SCOTT SIMON, HOST:
Archaeologists have returned to a site in Florida that sparked a scientific controversy a century ago. In 1916, a geologist announced he found evidence in Vero Beach that humans lived there during the Ice Age. That was thousands of years earlier than the accepted scientific view at the time. The claims were discredited. NPR's Greg Allen reports the team now digging at the site is making finds they believe may vindicate that earlier work.
GREG ALLEN, BYLINE: Today it's just a strip of land near an airport, but a century ago, it's a spot that became world-famous because of the work of Florida State geologist Elias Sellards.
ANDY HEMMINGS: We're standing out on the point immediately adjacent to where Sellards did the bulk of his excavation.
ALLEN: Andy Hemmings is with Mercyhurst University. He's the lead archaeologist on a project that has picked up where Sellards left off a century ago. In 1915, workers digging a drainage canal found fossilized animal bones and then human remains. Hemmings says Sellards led a scientific excavation of the site.
HEMMINGS: Quite literally, where we're standing, they found what they, at the time, dubbed skeleton two and skeleton three. It turns out it's actually one individual now known as Vero Man.
ALLEN: The human remains were in a layer of soil that also contained bones from animals that lived in Florida during the Ice Age - mastodons, giant sloths, sabertoothed cats. Sellards says this was proof that people lived in Florida during the Ice Age, at least 14,000 years ago. At the time, most scientists believed humans had been in the New World no longer than 6,000 years. An anthropologist from the Smithsonian led the charge attacking Sellards. Vero Man was discredited and became largely an archeological footnote. But in Vero Beach, a quiet community known mostly for its citrus groves, Sandra Rawls says the site of Sellards's investigation, and its potential, was never forgotten.
SANDRA RAWLS: There were a lot of people who still remembered and knew a lot, are interested in the site. Many citizens had dug here, almost like a public park. Tons of fossils are in private collections that came out of here.
ALLEN: Rawls, and others from the community, formed the Old Vero Ice Age Sites Committee and began raising money to fund a new archaeological investigation. That's when Mercyhurst University got involved. Archaeologists from the school began work on the site last year.
HEMMINGS: So now we're down in our tents in our excavation.
ALLEN: Backhoes have dug a large pit to remove several feet of soil. A 24-by-60-foot tent now protects the area. Inside under Hemmings's direction, several college students are painstakingly beginning work on a layer of soil that was on the surface during the Ice Age.
HEMMINGS: We don't even use shovels. You see spoons and trowels right now, very delicately trying to keep track of if there's interesting objects in them - bones, artifacts. We want to know where they came from.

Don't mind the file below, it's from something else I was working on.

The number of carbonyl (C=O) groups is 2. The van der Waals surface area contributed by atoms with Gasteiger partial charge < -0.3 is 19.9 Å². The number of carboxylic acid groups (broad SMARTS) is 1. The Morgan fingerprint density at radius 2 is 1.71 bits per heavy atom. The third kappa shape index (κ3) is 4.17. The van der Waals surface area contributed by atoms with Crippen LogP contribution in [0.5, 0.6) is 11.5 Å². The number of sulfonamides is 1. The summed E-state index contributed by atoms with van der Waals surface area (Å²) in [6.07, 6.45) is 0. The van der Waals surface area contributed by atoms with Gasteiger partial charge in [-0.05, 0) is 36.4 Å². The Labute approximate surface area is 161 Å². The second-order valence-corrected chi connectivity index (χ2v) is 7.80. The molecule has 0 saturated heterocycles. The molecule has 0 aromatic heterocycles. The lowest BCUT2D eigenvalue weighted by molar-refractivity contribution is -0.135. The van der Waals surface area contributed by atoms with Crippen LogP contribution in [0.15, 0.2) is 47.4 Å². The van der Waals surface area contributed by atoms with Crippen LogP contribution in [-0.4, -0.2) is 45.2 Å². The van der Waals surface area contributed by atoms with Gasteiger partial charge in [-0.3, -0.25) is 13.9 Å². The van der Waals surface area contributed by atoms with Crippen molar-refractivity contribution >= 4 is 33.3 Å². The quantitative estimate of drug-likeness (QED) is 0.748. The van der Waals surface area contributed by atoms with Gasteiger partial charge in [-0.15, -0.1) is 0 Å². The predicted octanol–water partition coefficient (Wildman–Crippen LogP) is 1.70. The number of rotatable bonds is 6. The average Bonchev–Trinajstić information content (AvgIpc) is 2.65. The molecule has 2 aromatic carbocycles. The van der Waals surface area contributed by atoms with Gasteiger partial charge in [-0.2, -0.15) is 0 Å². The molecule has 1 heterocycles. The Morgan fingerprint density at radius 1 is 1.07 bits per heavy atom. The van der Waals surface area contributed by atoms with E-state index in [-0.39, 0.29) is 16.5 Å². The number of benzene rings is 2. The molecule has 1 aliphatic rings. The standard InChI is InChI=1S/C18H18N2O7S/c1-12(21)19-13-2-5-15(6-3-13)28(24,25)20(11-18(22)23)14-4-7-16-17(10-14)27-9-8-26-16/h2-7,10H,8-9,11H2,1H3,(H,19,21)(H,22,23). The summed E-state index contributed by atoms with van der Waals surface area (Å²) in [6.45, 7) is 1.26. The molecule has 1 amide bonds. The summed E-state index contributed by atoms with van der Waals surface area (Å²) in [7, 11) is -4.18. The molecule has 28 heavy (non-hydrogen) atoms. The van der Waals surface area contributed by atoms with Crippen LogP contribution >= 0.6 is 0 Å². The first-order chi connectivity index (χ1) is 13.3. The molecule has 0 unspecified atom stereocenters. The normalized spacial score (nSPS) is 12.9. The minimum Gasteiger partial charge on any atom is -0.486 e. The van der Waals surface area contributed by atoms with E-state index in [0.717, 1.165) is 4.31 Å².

ALLEN: In the first year, the dig uncovered a human artifact they believe dates back at least 11,000 years. But on a lower level, the crew uncovered charred remains of a dire wolf and an extinct horse. Hemmings says it suggests people lived on the site even earlier, at least 14,000 years ago.
HEMMINGS: Our supposition is that all of this burnt material did not arrive naturally, that it really is from a hearth, that it is people burning and cooking on this landscape.
ALLEN: Those are preliminary findings not yet published or subjected to the rigorous peer review process. In the past, many similar claims have been later debunked. If these findings hold up, the principal investigator at Vero, James Adovasio, says they'll help rewrite what we know about early man in the Americas.
JAMES ADOVASIO: Vero becomes one of the earliest evidences of a human presence in the entire state of Florida, substantially older than it was thought to have been. It probably represents a lifestyle that we know very little about.
ALLEN: Over the last few decades, archeologists have uncovered other sites that have pushed back estimates of when humans arrived in the New World. But so far, none of the oldest sites have yielded what many consider the smoking gun - human remains. John Shea, an anthropologist and expert on early man at Stony Brook University, says positively dated human remains would change a lot of minds.
JOHN SHEA: The bar's set high, but, you know, there are people looking for these things and if, you know, the more they look, if there are genuinely fossils out there from this time period, they will find them. If they keep looking and they don't find them, well then, you know, one has to, you know, accept the hypothesis that maybe they aren't there.
ALLEN: That's one of the things that makes Vero so intriguing - the possibility that human bones could be found there again and dated conclusively to that early time period. Greg Allen, NPR News, Miami.
NPR transcripts are created on a rush deadline by Verb8tm, Inc., an NPR contractor, and produced using a proprietary transcription process developed with NPR. This text may not be in its final form and may be updated or revised in the future. Accuracy and availability may vary. The authoritative record of NPR’s programming is the audio record.